Funding Further Study

Key Resources

Further study can offer the path to the future you want but one large obstacle may be standing in the way - money.  It's often easier to secure a place on a course than it is to get funding.

Competition for funds can be fierce, but there are a number of options open to those looking to fund further study. 

Funding available through your course provider

Begin by contacting the admissions office for the course you are interested in. Your chosen course may have a quantity of funded places available. Many of these will have been financed by Research Councils or other sources including industry and professional bodies. These organisations do not normally accept direct applications from students so it is likely that you will need to apply through the institution offering the course.

Questions you could ask the admissions office include:

  • Is there funding available for the course?
  • How and when should I apply for it?
  • If funding is not available, how do current students fund themselves?
  • How have previous students funded themselves?
  • Can I study part-time?

Studentships/Research Assistantships

The admissions office should also be able to tell you if there are any studentships available. Studentships vary between institutions and departments but they may offer a maintenance grant and/or payment of tuition fees. Studentships are usually offered for very specific research projects at both PhD and master's level. Studentships at Newcastle University are advertised on the university vacancies pages.

Ask the admissions office if there are research assistantships available within the department. This is a salaried position within the department, with the work being registered for a higher degree, or time allocated to pursue your studies. Conditions and salary vary, so find out exactly what your duties will involve.


Other sources of funding
If there is no funding available through the institution consider finding your own funding. There are numerous bodies which will support further study, but some only provide small or partial grants. You should apply early, as the awarding committees may meet infrequently, and investigate them carefully as they can have narrow eligibility. You will need to write a persuasive application letter and CV. You can get help with your application from the Careers Service. You can also attend our careers workshop on How to Write Your CV, which runs throughout the year.

Some charities and grant making trusts may offer funding to support students undertaking postgraduate study. You can find further details in the following publications available in the Robinson Library: The Association of Charitable Foundations (ACF) is the leading membership association for grant-making charities in the UK. They produce a downloadable leaflet Applying to a Charitable Trust or Foundation and have an extensive list of links to UK Trusts and Foundations.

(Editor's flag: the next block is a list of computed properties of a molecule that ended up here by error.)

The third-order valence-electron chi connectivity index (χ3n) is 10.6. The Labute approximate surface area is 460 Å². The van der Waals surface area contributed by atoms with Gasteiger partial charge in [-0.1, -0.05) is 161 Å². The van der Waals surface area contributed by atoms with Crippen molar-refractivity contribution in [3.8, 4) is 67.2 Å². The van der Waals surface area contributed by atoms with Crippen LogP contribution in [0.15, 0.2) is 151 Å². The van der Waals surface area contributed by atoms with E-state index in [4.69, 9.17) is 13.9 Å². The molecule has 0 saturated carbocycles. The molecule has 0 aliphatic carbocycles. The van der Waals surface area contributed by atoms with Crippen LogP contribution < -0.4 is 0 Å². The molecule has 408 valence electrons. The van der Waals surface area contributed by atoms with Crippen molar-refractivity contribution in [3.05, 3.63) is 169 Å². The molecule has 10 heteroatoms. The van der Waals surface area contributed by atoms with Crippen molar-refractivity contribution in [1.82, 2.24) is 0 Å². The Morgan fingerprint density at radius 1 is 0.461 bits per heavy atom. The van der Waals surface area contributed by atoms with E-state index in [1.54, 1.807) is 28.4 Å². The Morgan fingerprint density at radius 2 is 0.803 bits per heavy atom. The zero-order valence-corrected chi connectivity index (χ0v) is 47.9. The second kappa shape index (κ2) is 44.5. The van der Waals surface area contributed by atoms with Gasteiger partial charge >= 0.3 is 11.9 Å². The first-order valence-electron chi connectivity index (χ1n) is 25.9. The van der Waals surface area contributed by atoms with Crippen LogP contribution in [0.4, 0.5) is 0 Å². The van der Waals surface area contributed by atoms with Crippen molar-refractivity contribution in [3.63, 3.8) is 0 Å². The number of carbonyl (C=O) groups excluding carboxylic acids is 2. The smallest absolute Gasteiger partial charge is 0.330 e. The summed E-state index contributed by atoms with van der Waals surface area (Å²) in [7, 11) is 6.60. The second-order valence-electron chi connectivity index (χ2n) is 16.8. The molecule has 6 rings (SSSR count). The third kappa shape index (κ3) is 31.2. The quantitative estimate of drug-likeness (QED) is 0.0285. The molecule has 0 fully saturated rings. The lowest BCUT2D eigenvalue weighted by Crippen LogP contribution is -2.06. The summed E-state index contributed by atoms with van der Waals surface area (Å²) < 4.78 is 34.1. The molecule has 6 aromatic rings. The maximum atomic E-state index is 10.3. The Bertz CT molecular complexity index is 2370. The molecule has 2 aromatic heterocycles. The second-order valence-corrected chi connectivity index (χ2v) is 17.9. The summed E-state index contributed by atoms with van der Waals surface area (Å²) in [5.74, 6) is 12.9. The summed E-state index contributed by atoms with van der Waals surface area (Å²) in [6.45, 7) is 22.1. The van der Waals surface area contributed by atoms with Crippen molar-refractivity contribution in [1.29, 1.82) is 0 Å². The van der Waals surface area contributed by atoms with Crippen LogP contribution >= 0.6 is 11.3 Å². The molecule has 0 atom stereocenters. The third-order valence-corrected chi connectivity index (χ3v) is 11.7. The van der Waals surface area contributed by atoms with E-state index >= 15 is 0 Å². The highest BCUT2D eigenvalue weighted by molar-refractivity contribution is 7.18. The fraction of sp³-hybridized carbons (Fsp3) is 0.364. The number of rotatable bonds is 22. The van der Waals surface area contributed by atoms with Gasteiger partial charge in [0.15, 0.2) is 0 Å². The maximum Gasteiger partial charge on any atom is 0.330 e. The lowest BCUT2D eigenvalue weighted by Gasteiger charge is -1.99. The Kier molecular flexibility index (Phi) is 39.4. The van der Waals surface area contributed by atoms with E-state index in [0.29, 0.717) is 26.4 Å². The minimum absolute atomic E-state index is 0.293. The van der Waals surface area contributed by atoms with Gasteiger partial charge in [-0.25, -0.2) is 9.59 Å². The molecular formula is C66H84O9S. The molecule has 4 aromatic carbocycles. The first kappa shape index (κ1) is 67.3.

Other possibilities include:
  • industry/company sponsorship - talk to academics to identify companies with a potential interest in your research or knowledge. You may be asked to work voluntarily for the company that sponsors you.
  • professional bodies - relevant organisations such as the Law Society, and the Royal Institution of Chartered Surveyors (RICS) may occasionally help students with their postgraduate course funding. Academics and Careers Service staff can help you identify organisations.
  • Local Authority discretionary awards. These are rare and are usually only for vocational courses.

Some universities, including Newcastle, offer financial support to their students. This includes the Access to Learning Fund (UK students) and the Financial Assistance Fund (international and EU students) which are intended for emergencies and unplanned circumstances only.


Funding for teacher training, social work, medical and healthcare courses

You can apply for funding for:

Graduate-entry medical students can also get support from Student Finance England for fees charged over £3,465.


Self funding
If you are funding yourself, it will involve making a major financial investment. You might want to consider:
  • part-time study and work - ask the admissions tutor if this is feasible for your course but be realistic about your study commitments
  • a year out - this could be an opportunity to gain relevant experience and earn some money
  • financial support from family members
  • a bank loan - postgraduate/professional studies loans are available from specific banks however, each individual bank will have its own rules and regulations e.g. transferring your account to them
  • Professional and Career Development Loans - a deferred repayment bank loan for learning that enhances your job skills or career prospects.
  • Tax Credits - you may be entitled to Child Tax Credit or Working Tax Credit. The Student Wellbeing Service can give you guidance on your eligibility for this


Additional funding resources
  • Prospects offers information on funding further study including information for law students; students with disabilities and international students.
  • TARGETcourses - finding funding for postgraduate study.
  • Directgov - funding postgraduate study.
  • Turn2us - use the grants search facility to search for educational grants.
  • Scholarshipsearch - search for scholarships by course and by organisation.
  • postgraduatestudentships - funding opportunities open to potential postgraduates, at both taught and research level.
  • MastersCompare- details Masters courses with funding.
  • - includes information on course fees and funding for the UK and mainland Europe.

For further information on funding study abroad see individual country information under Studying abroad on our Finding Courses page.